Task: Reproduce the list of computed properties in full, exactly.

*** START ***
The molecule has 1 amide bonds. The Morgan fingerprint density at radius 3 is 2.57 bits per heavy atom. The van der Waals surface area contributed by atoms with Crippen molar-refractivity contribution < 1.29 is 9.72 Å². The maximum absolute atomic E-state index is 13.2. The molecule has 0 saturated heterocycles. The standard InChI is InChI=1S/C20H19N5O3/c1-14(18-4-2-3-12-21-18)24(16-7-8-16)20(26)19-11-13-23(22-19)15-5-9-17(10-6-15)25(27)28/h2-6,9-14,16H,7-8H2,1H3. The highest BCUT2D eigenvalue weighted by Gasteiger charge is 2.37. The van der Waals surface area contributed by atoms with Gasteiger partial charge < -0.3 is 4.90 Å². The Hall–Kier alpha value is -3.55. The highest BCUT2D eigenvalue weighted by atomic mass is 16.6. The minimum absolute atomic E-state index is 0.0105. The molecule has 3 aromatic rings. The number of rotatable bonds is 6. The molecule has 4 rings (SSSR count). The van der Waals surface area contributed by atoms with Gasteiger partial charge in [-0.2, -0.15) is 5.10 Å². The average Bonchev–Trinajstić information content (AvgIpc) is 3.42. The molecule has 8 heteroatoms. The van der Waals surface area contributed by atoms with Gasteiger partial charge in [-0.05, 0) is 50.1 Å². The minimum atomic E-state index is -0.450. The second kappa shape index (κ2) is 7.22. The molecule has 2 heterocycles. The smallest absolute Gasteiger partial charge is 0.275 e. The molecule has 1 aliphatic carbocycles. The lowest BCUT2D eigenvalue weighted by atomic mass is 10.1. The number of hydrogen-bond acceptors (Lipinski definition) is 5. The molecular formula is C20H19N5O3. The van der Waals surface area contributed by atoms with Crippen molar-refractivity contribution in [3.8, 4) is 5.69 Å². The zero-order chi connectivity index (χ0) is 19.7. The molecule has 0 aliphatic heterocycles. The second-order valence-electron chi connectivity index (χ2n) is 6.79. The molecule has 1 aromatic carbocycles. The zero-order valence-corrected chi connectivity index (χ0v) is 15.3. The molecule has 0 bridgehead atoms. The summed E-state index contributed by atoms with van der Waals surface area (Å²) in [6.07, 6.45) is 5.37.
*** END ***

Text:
The molecule has 1 amide bonds. The Morgan fingerprint density at radius 3 is 2.57 bits per heavy atom. The van der Waals surface area contributed by atoms with Crippen molar-refractivity contribution < 1.29 is 9.72 Å². The maximum absolute atomic E-state index is 13.2. The molecule has 0 saturated heterocycles. The standard InChI is InChI=1S/C20H19N5O3/c1-14(18-4-2-3-12-21-18)24(16-7-8-16)20(26)19-11-13-23(22-19)15-5-9-17(10-6-15)25(27)28/h2-6,9-14,16H,7-8H2,1H3. The highest BCUT2D eigenvalue weighted by Gasteiger charge is 2.37. The van der Waals surface area contributed by atoms with Gasteiger partial charge < -0.3 is 4.90 Å². The Hall–Kier alpha value is -3.55. The highest BCUT2D eigenvalue weighted by atomic mass is 16.6. The minimum absolute atomic E-state index is 0.0105. The molecule has 3 aromatic rings. The number of rotatable bonds is 6. The molecule has 4 rings (SSSR count). The van der Waals surface area contributed by atoms with Gasteiger partial charge in [-0.2, -0.15) is 5.10 Å². The average Bonchev–Trinajstić information content (AvgIpc) is 3.42. The molecule has 8 heteroatoms. The van der Waals surface area contributed by atoms with Gasteiger partial charge in [-0.05, 0) is 50.1 Å². The minimum atomic E-state index is -0.450. The second kappa shape index (κ2) is 7.22. The molecule has 2 heterocycles. The smallest absolute Gasteiger partial charge is 0.275 e. The molecule has 1 aliphatic carbocycles. The lowest BCUT2D eigenvalue weighted by atomic mass is 10.1. The number of hydrogen-bond acceptors (Lipinski definition) is 5. The molecular formula is C20H19N5O3. The van der Waals surface area contributed by atoms with Crippen molar-refractivity contribution in [3.8, 4) is 5.69 Å². The zero-order chi connectivity index (χ0) is 19.7. The molecule has 0 aliphatic heterocycles. The second-order valence-electron chi connectivity index (χ2n) is 6.79. The molecule has 1 aromatic carbocycles. The zero-order valence-corrected chi connectivity index (χ0v) is 15.3. The molecule has 0 bridgehead atoms. The summed E-state index contributed by atoms with van der Waals surface area (Å²) in [6.07, 6.45) is 5.37.